It was the first day that the notion of chronic lameness got personal. My Grandfather Horse was young but he’d severely damaged a tendon in his front leg. My vet explained to me that he would most likely need two years of stall rest. Two years. We recovered–not perfectly but good enough for another twelve years of happy riding before the injury recurred. This time it didn’t heal well, and during stall rest detention, arthritis overtook his back. Chronic. Retired.
Horse owners aren’t surprised. For all their thundering gallops and powerful beauty, it ends up that horses are quite frail. Lots of us have horses standing in our pastures to prove it. Chronic lameness is like a kind of purgatory; it doesn’t go away and it isn’t quite fatal.
Then about five years ago, I developed chronic lameness myself. In my case, it came on slowly. I got some orthotics, compartmentalized the pain, and my compassion for my herd members with chronic lameness evolved. You could call it a weird reverse anthropomorphism: I didn’t see them in my image–so much as myself in theirs. I tried to mimic their stoic calm but as my foot degenerated, just gritting my teeth got more difficult. Purgatory.
Then I got lucky; I gave in to the pain. I had surgery that repaired my foot: some cutting and sawing, five screws, a lever to replace a joint, and a fencing staple to hold my big toe together. Was it the podiatrist’s version of a barn repair using twine and duct tape perhaps? That was four months ago. My foot has less pain and I’m grateful. But I lost strength, my foot is still much larger than the other, and just like too many horse injuries, although it’s better than it was, it isn’t perfect. But this is real life, after all, and I’m aware that others have it much worse. So by comparison, I call it luck.
Around this time, a rescue horse arrived at my barn; a mid-life mare with kind eyes in need of help. The details of her situation weren’t unusual. She was neglected; the owner was not remotely repentant. He wound up with a tax write-off for donating her to rescue but more to the point, she was safe. I thought she was just laying over at my barn for a night, waiting for a ride. But over the course of the next week, there were two non-conflicting vet reports and negotiations between two rescues; people had opinions, misunderstandings, and the best intentions. In the end, we all got pushed toward the answer no one wanted. Somehow, in our crazy world, this passed as luck for this mare, too. Rescue isn’t for sissies, but that isn’t what this story is about. That isn’t the important part.
To say that all of my best teachers have been horses is a draft-horse-sized understatement.
I bedded her down in a pen with the good company of a kind donkey and a respectful mini horse. She was grateful, but even that was too much. The donkey was excused from the pen and she ate well and drank more water than she’d seen in months. The mare was still very reluctant to move, either in her pen or during the vet checks, but at the same time, no real limp. One of her shoulders had an old injury, severe enough to get retirement in a pasture, like we do. Then over time spent shifting her weight to the opposite side to help her damaged shoulder, the good leg failed. Her knee, opposite the bad shoulder, blew up large and somewhere in the process, her hocks were damaged as well. And that’s why she had no real limp. By definition, a limp requires one good leg and she didn’t have that. Watching her over the next days, I came to understand the strength of will she exerted just to stay on her feet.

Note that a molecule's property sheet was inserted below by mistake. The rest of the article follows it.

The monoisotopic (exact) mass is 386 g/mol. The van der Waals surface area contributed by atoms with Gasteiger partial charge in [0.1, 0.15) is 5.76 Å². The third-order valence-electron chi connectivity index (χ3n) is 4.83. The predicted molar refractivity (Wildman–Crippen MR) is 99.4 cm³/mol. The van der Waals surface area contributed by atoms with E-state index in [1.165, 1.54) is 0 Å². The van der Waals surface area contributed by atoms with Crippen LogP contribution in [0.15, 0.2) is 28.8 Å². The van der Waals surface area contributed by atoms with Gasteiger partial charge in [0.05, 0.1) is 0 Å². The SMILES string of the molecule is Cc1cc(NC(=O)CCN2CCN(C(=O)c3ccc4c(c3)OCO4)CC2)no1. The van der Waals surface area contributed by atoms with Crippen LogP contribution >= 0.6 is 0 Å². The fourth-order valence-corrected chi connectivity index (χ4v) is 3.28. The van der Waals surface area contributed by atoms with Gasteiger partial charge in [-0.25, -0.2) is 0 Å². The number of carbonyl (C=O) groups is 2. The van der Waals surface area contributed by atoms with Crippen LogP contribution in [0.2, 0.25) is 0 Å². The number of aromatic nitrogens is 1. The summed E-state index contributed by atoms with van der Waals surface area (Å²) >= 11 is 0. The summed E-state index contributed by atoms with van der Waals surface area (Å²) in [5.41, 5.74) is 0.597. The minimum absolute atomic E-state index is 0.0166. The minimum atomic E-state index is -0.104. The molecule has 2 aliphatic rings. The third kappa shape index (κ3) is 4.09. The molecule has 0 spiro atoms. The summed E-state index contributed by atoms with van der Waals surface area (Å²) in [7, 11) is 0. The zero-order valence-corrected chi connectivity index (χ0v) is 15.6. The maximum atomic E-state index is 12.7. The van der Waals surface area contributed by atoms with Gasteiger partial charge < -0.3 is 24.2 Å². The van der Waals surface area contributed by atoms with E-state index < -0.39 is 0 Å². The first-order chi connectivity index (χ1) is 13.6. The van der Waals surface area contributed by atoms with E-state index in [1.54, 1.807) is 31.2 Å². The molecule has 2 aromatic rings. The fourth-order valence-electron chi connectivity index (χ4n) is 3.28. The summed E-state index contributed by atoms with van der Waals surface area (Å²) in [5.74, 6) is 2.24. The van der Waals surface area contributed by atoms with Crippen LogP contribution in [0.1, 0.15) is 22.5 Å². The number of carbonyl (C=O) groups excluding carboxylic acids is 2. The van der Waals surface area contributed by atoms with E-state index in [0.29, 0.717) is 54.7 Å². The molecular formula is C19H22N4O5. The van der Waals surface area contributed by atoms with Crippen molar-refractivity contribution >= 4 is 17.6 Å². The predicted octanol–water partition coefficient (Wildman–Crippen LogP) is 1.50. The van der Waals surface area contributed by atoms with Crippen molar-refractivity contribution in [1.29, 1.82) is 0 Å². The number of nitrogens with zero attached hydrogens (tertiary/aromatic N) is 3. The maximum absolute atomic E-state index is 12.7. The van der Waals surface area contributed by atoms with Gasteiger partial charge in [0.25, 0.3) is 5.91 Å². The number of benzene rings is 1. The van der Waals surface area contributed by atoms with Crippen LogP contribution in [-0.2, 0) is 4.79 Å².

But the weather was kind and I kept her hay close. Concerned for her pain, the vet prescribed Bute, twice a day. The mare resisted the syringe but I was patient. Over the next few days, it had no discernible effect on her pain. I curried her each day, trying to soften her tight neck muscles. She clearly wasn’t comfortable with the attention, so I went even slower and thought of her life out on the prairie. Horses run for joy, I think, but more important, it’s their defense and escape. There must have been coyotes stalking her. She had to know that she was almost helpless. Did she bluff her way past them, like some smart cats will, to face down a dog rather than start a chase?
When you work with rescue horses, it’s smart to have some discipline. So I cared for her but I kept a rein on my emotions. At one point I lamented to a woman with one of the rescues that she was about the kindest mare I’d met. “Never met one in this situation that wasn’t” was her response. So I fed and curried, and above all, respected her for a few days. Her body didn’t change but her eyes got softer.
On the last day, I offered reiki to her, and anything else I could think of. I tried to explain. She came close to eating an entire bale of sweet alfalfa. The vet arrived in the afternoon and the final decision was made. When the time came, I asked the extra people to leave and then fed my horses to distract them. We walked her out of their view, but not far enough to stress her needlessly. I kept my breathing long and deep as I held the lead for the vet, who was kind and compassionate in her task. The mare died as she lived; she held her ground fiercely, until she was free.
I’m not sharing this story because she was an exceptional mare–she wasn’t. This is just what ordinary horses do. But in the instant she passed, my complacent understanding of what chronic lameness meant to a horse deepened from my tiny human experience of it. Her legacy of stoic courage taught me a better name for this painful mess: Chronic Toughness.
Anna Blake, Infinity Farm.